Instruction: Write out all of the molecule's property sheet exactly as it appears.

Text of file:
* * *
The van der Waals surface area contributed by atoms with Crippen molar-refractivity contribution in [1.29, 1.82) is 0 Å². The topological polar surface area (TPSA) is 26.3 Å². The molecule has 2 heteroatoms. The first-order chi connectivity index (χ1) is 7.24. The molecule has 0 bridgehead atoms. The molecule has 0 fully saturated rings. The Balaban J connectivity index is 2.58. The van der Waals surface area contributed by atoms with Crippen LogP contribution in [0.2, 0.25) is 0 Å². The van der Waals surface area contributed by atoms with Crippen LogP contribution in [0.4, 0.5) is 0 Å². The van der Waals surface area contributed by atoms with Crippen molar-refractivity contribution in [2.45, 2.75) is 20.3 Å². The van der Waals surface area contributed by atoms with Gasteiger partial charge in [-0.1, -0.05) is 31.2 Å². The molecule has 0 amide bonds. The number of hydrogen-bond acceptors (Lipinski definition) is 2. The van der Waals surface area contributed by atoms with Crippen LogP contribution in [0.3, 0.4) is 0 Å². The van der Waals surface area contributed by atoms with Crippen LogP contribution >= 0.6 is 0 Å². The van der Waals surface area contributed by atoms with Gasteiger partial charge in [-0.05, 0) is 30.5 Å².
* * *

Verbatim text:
The van der Waals surface area contributed by atoms with Crippen molar-refractivity contribution in [1.29, 1.82) is 0 Å². The topological polar surface area (TPSA) is 26.3 Å². The molecule has 2 heteroatoms. The first-order chi connectivity index (χ1) is 7.24. The molecule has 0 bridgehead atoms. The molecule has 0 fully saturated rings. The Balaban J connectivity index is 2.58. The van der Waals surface area contributed by atoms with Crippen LogP contribution in [0.2, 0.25) is 0 Å². The van der Waals surface area contributed by atoms with Crippen LogP contribution in [0.4, 0.5) is 0 Å². The van der Waals surface area contributed by atoms with Crippen molar-refractivity contribution in [2.45, 2.75) is 20.3 Å². The van der Waals surface area contributed by atoms with Gasteiger partial charge in [-0.1, -0.05) is 31.2 Å². The molecule has 0 amide bonds. The number of hydrogen-bond acceptors (Lipinski definition) is 2. The van der Waals surface area contributed by atoms with Crippen LogP contribution in [0.3, 0.4) is 0 Å². The van der Waals surface area contributed by atoms with Crippen LogP contribution >= 0.6 is 0 Å². The van der Waals surface area contributed by atoms with Gasteiger partial charge in [-0.05, 0) is 30.5 Å².